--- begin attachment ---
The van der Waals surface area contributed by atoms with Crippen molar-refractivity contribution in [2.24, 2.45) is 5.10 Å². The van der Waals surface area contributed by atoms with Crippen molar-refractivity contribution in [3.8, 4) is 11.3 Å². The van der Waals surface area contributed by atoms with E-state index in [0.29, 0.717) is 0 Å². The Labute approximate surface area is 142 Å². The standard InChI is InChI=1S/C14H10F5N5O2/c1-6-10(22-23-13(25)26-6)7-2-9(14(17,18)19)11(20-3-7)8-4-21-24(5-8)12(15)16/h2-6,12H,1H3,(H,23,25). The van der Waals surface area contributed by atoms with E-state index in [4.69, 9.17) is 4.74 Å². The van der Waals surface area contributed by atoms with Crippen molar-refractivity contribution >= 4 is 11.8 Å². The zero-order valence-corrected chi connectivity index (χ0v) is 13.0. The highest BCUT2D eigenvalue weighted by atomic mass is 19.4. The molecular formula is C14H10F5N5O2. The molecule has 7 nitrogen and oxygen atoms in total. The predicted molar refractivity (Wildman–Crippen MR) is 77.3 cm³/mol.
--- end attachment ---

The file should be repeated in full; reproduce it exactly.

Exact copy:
The van der Waals surface area contributed by atoms with Crippen molar-refractivity contribution in [2.24, 2.45) is 5.10 Å². The van der Waals surface area contributed by atoms with Crippen molar-refractivity contribution in [3.8, 4) is 11.3 Å². The van der Waals surface area contributed by atoms with E-state index in [0.29, 0.717) is 0 Å². The Labute approximate surface area is 142 Å². The standard InChI is InChI=1S/C14H10F5N5O2/c1-6-10(22-23-13(25)26-6)7-2-9(14(17,18)19)11(20-3-7)8-4-21-24(5-8)12(15)16/h2-6,12H,1H3,(H,23,25). The van der Waals surface area contributed by atoms with E-state index in [4.69, 9.17) is 4.74 Å². The van der Waals surface area contributed by atoms with Crippen molar-refractivity contribution >= 4 is 11.8 Å². The zero-order valence-corrected chi connectivity index (χ0v) is 13.0. The highest BCUT2D eigenvalue weighted by atomic mass is 19.4. The molecular formula is C14H10F5N5O2. The molecule has 7 nitrogen and oxygen atoms in total. The predicted molar refractivity (Wildman–Crippen MR) is 77.3 cm³/mol.